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Whats the powershell command for finding files in a folder that do not meet a criteria of date range for the Get-Childitem filter of LastWriteTime.

So, check to see if a directory has files that DO NOT contain any files that have LastWriteTime between 01/10/2012 (1st Oct) to 25/10/2012 (25th Oct).

I want to display the folders that DO NOT have any files that are in that range...that way I know they are old and the whole directory can be deleted.

example of this is:

Folder1 - some files written within October - ignore this whole folder and do not display these in the results

Folder2 - NO file has LastWriteTime written in the month of October and so this folder and files should be displayed.

I know this can be done with Get-ChildItem and I am stuck on the bit below..

Get-ChildItem E:\LogArchive -Recurse | Where-Object{$_.LastWriteTime.......?
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up vote 3 down vote accepted

Simple solution off top of the head is this:

Where-Object{ $_.LastWriteTime -lt $startDate -or $_.LastWriteTime -gt $endDate }

where $startDate is 01/10/2012 (1st Oct) and $endDate is 25/10/2012 (25th Oct).

Problem with this approach is that it does not account for time factor in the [datetime]. So in your example, if you have 25-Oct-2012 as an upper bound, it will return files created at 25-Oct-2012 9:00, which you may not want.

Below code calculates [datetime]'s with time part truncated, based on the input [datetime], and builds the month-to-date date range of ($dayStart, $dayEnd):

$entry_date = "20-Oct-2012 9:00" #to feed current date, use this: Get-Date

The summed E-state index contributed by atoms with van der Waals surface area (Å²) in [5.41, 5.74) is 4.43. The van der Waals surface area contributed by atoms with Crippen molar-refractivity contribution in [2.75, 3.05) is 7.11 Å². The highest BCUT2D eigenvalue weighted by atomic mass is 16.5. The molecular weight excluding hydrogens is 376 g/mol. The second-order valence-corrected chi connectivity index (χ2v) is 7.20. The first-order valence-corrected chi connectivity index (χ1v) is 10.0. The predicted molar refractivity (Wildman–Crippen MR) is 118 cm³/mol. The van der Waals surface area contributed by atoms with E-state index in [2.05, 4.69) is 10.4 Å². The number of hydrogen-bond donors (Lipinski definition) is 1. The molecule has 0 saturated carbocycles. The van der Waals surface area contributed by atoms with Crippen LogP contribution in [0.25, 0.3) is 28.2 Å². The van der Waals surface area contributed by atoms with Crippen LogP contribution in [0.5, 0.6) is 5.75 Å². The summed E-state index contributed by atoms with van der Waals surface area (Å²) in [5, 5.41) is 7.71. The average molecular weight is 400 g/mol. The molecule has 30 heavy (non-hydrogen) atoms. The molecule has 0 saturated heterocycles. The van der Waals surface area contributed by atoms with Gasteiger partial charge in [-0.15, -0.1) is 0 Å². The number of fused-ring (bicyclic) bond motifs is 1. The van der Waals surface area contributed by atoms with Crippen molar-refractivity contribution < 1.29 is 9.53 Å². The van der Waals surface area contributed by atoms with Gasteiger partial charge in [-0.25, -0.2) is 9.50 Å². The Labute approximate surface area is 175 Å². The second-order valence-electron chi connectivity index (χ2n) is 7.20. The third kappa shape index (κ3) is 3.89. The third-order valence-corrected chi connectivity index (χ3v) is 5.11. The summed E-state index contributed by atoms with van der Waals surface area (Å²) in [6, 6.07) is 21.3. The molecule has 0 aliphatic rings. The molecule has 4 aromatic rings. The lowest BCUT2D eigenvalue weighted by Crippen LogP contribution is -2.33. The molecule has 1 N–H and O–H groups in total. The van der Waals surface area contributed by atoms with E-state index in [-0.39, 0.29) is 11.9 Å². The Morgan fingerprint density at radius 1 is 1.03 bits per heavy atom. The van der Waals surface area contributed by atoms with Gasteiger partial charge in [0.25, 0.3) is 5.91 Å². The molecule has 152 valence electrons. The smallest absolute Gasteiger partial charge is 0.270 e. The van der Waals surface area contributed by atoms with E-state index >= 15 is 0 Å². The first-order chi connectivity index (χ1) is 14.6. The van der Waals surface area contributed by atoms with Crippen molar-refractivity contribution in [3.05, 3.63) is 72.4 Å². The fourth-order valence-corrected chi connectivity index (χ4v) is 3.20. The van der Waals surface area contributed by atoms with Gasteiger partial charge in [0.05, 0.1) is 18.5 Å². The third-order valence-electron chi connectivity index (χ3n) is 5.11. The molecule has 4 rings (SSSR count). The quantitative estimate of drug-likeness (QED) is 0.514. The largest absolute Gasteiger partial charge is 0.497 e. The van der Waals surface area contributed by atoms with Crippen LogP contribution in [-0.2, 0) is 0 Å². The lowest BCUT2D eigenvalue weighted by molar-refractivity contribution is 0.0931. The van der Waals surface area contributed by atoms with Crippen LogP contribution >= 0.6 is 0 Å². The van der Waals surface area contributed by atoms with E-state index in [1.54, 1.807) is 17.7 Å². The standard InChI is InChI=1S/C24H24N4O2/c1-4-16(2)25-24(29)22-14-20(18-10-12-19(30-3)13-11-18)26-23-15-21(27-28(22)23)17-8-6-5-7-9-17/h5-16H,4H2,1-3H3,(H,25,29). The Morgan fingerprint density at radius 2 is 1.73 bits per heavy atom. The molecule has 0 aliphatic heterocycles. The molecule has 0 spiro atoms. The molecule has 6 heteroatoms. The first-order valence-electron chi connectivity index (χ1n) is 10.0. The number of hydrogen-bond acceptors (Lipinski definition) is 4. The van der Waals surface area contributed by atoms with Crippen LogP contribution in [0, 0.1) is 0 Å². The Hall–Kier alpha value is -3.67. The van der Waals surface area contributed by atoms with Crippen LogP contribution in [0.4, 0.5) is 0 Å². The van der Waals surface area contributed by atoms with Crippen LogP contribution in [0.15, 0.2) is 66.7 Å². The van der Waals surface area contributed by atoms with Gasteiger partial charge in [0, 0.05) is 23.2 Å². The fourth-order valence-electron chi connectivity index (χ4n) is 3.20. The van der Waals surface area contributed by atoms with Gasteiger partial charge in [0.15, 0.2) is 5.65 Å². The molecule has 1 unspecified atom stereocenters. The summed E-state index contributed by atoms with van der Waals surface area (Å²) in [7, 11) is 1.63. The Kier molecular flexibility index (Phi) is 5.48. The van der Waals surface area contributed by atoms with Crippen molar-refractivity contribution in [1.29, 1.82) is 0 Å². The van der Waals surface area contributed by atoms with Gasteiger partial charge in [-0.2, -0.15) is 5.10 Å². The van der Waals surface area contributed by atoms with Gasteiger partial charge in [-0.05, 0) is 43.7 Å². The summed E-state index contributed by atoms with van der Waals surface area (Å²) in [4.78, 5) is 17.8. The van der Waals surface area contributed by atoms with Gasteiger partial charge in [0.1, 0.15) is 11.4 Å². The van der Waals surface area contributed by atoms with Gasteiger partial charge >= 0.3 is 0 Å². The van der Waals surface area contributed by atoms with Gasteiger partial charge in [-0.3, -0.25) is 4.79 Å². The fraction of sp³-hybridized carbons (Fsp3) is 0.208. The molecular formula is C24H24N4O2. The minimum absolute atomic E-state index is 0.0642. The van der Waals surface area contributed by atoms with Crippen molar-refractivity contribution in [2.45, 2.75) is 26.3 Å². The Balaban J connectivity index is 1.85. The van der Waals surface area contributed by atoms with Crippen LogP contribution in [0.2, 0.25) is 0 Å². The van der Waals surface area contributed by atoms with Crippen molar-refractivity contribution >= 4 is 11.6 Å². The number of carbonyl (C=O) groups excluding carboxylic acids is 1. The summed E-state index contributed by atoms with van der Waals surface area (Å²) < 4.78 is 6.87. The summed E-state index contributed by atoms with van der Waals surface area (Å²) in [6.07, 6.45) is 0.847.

$dayEnd = Get-Date $entry_date -Minute 0 -Hour 0 -Second -0;
$dayStart = Get-Date $endDate -Day 1;
$dayStart, $dayEnd

For this sample code, here is the output:

Monday, October 01, 2012 12:00:00 AM 
Saturday, October 20, 2012 12:00:00 AM

Notice this approach is flexible, because you can set $entry_date to either Date or String, and it may or may not have time part - it will work in all those cases. You can then have this code in Where-Object:

Where-Object{ $_.LastWriteTime -lt $dayStart -or $_.LastWriteTime -ge $dayEnd.AddDays(1) }

Notice how -ge $dayEnd.AddDays(1) fixes the issue when comparing 25-Oct-2012 to 25-Oct-2012 9:00.

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that seems to work but I get an error of the below:Bad argument to operator '-gt': Could not compare "02/09/2012 20:00:02" to "23/10/2012". Error: "Cannot convert value " 23/10/2012" to type "System.DateTime". Error: "String was not recognized as a valid DateTime."". At line:1 char:112 + Get-ChildItem E:\LogArchive -Recurse | Where-Object{ $_.LastWriteTime -lt "01/10/2012" -or $_.LastWriteTime -gt <<<< "23/10/2012" } + CategoryInfo : InvalidOperation: (:) [], RuntimeException + FullyQualifiedErrorId : BadOperatorArgument – lara400 Oct 25 '12 at 14:12
@lara400: If you specify Date as a String, make sure you convert it to [datetime] and be careful to put it in the same format your culture expects it. Or you can just use this format [datetime]"25-Oct-2012" - should work in all cases. Or use [datetime]::ParseExact. – Neolisk Oct 25 '12 at 14:30
thanks a lot for this - really helpful and great! – lara400 Oct 25 '12 at 17:00

Try this:

[datetime]$startDate = "10/01/2012" # or $startDate = get-date -Date  1/10/2012
[datetime]$endDate = "10/25/2012"   # or $endDate   = get-date -Date 25/10/2012

 ? { $_.LastWriteTime -lt $startDate -or $_.LastWriteTime -gt $endDate }
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How is your answer principally different from mine? – Neolisk Oct 25 '12 at 14:32
@Neolisk it shows the cast to an object [datetime] needed for the comparison. – CB. Oct 25 '12 at 14:36
It was not in the original question, so not a significant difference, IMHO. – Neolisk Oct 25 '12 at 14:38

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